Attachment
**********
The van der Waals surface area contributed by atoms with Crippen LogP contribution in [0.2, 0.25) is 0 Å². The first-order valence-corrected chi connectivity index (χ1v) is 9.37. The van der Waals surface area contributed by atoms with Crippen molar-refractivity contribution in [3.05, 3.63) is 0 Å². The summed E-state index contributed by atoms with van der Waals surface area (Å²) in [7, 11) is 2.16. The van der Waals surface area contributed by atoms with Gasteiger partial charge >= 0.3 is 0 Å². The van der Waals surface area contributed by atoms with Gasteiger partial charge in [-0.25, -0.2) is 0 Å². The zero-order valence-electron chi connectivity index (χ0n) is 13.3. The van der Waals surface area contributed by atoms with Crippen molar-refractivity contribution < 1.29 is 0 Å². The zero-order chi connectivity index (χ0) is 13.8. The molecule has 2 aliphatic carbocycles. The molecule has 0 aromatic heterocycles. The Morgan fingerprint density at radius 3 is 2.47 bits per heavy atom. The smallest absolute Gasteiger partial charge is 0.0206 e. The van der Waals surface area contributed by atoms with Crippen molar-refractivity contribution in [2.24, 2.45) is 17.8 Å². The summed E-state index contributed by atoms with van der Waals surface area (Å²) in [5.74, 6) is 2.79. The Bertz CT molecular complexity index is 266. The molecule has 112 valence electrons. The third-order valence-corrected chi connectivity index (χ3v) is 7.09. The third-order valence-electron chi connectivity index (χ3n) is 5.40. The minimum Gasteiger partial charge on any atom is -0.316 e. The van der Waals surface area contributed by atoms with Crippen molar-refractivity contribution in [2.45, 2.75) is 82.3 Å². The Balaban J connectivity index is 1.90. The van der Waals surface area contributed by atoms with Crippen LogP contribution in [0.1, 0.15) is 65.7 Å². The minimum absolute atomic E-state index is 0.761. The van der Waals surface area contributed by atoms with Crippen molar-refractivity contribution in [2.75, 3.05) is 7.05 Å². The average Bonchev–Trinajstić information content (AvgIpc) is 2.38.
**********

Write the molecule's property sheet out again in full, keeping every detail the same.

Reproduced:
The van der Waals surface area contributed by atoms with Crippen LogP contribution in [0.2, 0.25) is 0 Å². The first-order valence-corrected chi connectivity index (χ1v) is 9.37. The van der Waals surface area contributed by atoms with Crippen molar-refractivity contribution in [3.05, 3.63) is 0 Å². The summed E-state index contributed by atoms with van der Waals surface area (Å²) in [7, 11) is 2.16. The van der Waals surface area contributed by atoms with Gasteiger partial charge >= 0.3 is 0 Å². The van der Waals surface area contributed by atoms with Gasteiger partial charge in [-0.25, -0.2) is 0 Å². The zero-order valence-electron chi connectivity index (χ0n) is 13.3. The van der Waals surface area contributed by atoms with Crippen molar-refractivity contribution < 1.29 is 0 Å². The zero-order chi connectivity index (χ0) is 13.8. The molecule has 2 aliphatic carbocycles. The molecule has 0 aromatic heterocycles. The Morgan fingerprint density at radius 3 is 2.47 bits per heavy atom. The smallest absolute Gasteiger partial charge is 0.0206 e. The van der Waals surface area contributed by atoms with Crippen molar-refractivity contribution in [2.24, 2.45) is 17.8 Å². The summed E-state index contributed by atoms with van der Waals surface area (Å²) in [5.74, 6) is 2.79. The Bertz CT molecular complexity index is 266. The molecule has 112 valence electrons. The third-order valence-corrected chi connectivity index (χ3v) is 7.09. The third-order valence-electron chi connectivity index (χ3n) is 5.40. The minimum Gasteiger partial charge on any atom is -0.316 e. The van der Waals surface area contributed by atoms with Crippen molar-refractivity contribution in [2.45, 2.75) is 82.3 Å². The Balaban J connectivity index is 1.90. The van der Waals surface area contributed by atoms with Crippen LogP contribution in [0.1, 0.15) is 65.7 Å². The minimum absolute atomic E-state index is 0.761. The van der Waals surface area contributed by atoms with Crippen molar-refractivity contribution in [2.75, 3.05) is 7.05 Å². The average Bonchev–Trinajstić information content (AvgIpc) is 2.38.